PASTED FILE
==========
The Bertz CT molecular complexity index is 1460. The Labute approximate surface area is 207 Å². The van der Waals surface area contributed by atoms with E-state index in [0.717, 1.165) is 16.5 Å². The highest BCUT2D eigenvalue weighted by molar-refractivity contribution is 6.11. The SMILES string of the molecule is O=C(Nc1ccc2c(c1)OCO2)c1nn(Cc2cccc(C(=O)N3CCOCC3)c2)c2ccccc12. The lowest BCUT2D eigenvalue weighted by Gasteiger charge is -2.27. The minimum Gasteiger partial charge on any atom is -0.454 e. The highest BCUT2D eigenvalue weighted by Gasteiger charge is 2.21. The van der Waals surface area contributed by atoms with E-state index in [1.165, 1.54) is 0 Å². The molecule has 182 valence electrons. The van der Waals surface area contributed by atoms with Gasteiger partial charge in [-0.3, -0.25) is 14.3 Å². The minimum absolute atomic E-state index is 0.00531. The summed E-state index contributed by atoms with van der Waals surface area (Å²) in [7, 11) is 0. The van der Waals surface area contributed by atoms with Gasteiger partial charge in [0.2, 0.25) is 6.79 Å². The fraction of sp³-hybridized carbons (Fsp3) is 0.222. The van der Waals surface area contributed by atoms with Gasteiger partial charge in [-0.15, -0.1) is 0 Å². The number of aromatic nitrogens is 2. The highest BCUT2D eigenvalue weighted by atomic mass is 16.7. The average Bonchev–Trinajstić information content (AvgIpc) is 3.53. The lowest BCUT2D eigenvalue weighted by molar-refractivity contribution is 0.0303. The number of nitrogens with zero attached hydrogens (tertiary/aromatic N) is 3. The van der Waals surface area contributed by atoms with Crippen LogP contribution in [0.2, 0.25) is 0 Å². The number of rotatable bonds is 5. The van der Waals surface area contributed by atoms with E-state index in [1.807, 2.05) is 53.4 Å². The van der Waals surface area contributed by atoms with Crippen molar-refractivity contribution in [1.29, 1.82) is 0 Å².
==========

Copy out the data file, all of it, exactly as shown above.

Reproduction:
The Bertz CT molecular complexity index is 1460. The Labute approximate surface area is 207 Å². The van der Waals surface area contributed by atoms with E-state index in [0.717, 1.165) is 16.5 Å². The highest BCUT2D eigenvalue weighted by molar-refractivity contribution is 6.11. The SMILES string of the molecule is O=C(Nc1ccc2c(c1)OCO2)c1nn(Cc2cccc(C(=O)N3CCOCC3)c2)c2ccccc12. The lowest BCUT2D eigenvalue weighted by Gasteiger charge is -2.27. The minimum Gasteiger partial charge on any atom is -0.454 e. The highest BCUT2D eigenvalue weighted by Gasteiger charge is 2.21. The van der Waals surface area contributed by atoms with E-state index in [1.165, 1.54) is 0 Å². The molecule has 182 valence electrons. The van der Waals surface area contributed by atoms with Gasteiger partial charge in [-0.3, -0.25) is 14.3 Å². The minimum absolute atomic E-state index is 0.00531. The summed E-state index contributed by atoms with van der Waals surface area (Å²) in [7, 11) is 0. The van der Waals surface area contributed by atoms with Gasteiger partial charge in [0.2, 0.25) is 6.79 Å². The fraction of sp³-hybridized carbons (Fsp3) is 0.222. The van der Waals surface area contributed by atoms with Gasteiger partial charge in [-0.15, -0.1) is 0 Å². The number of aromatic nitrogens is 2. The highest BCUT2D eigenvalue weighted by atomic mass is 16.7. The average Bonchev–Trinajstić information content (AvgIpc) is 3.53. The lowest BCUT2D eigenvalue weighted by molar-refractivity contribution is 0.0303. The number of nitrogens with zero attached hydrogens (tertiary/aromatic N) is 3. The van der Waals surface area contributed by atoms with Crippen LogP contribution in [0.2, 0.25) is 0 Å². The number of rotatable bonds is 5. The van der Waals surface area contributed by atoms with E-state index in [1.807, 2.05) is 53.4 Å². The van der Waals surface area contributed by atoms with Crippen molar-refractivity contribution in [1.29, 1.82) is 0 Å².